A 4.5 billion-year-old fragment of debris that came to Earth from the far reaches of our solar system is on display at the Natural History Museum in London.
Named the Winchcombe meteorite after the small English market town where it crashed in February, scientists say this type of meteorite is incredibly rare.
Footage of its arrival on 28 February was filmed by Richard Fleet of the British Meteor Watch Network prior to landing in Hannah Wilcock’s Winchcombe driveway.
“It was the peak of self-isolation, so that evening, oddly enough, I didn’t do anything,” Wilcock told reporters. “And I heard something crash outside. I had a window open, as I often do in the evenings, and lo and behold, if it were not a meteorite.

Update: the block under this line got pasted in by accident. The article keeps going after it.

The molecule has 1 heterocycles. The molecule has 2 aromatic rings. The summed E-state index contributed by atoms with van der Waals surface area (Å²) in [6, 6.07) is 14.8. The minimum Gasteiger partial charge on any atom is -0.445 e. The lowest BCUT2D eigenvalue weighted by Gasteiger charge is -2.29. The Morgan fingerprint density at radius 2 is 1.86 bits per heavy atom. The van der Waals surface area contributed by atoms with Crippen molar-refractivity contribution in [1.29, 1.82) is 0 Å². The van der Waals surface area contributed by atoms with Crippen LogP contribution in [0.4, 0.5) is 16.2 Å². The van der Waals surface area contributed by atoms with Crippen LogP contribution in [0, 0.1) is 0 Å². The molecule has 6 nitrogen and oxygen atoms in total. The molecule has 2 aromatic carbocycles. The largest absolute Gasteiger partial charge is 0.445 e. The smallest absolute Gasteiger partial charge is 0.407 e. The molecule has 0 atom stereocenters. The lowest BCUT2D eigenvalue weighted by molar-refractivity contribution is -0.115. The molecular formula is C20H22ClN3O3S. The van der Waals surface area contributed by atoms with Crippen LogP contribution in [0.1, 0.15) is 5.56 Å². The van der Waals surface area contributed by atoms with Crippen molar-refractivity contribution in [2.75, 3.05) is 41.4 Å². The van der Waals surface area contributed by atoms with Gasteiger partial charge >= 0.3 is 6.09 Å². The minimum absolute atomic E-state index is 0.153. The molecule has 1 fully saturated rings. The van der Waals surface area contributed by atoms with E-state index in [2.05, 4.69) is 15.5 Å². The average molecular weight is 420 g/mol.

A piece of space junk known as carbonaceous chondrite, some of which contains organic matter and amino acids: essential ingredients for life.
Helena Bates, temporary curator of the meteorites at the Natural History Museum, said: “They are made up of things like hydrous minerals that suggest it was exposed to water at some point in its history.
“Wherever we find water on Earth, we find life. So, water in our solar system is something that interests us very, very much. This meteorite may answer some questions about where the water came from.”
London’s Natural History Museum reopens its doors on Monday after being closed for about five months due to coronavirus restrictions.
This is the longest closure in the history of the museum since World War II, and on Monday the public will see the Winchcombe meteorite for the first time.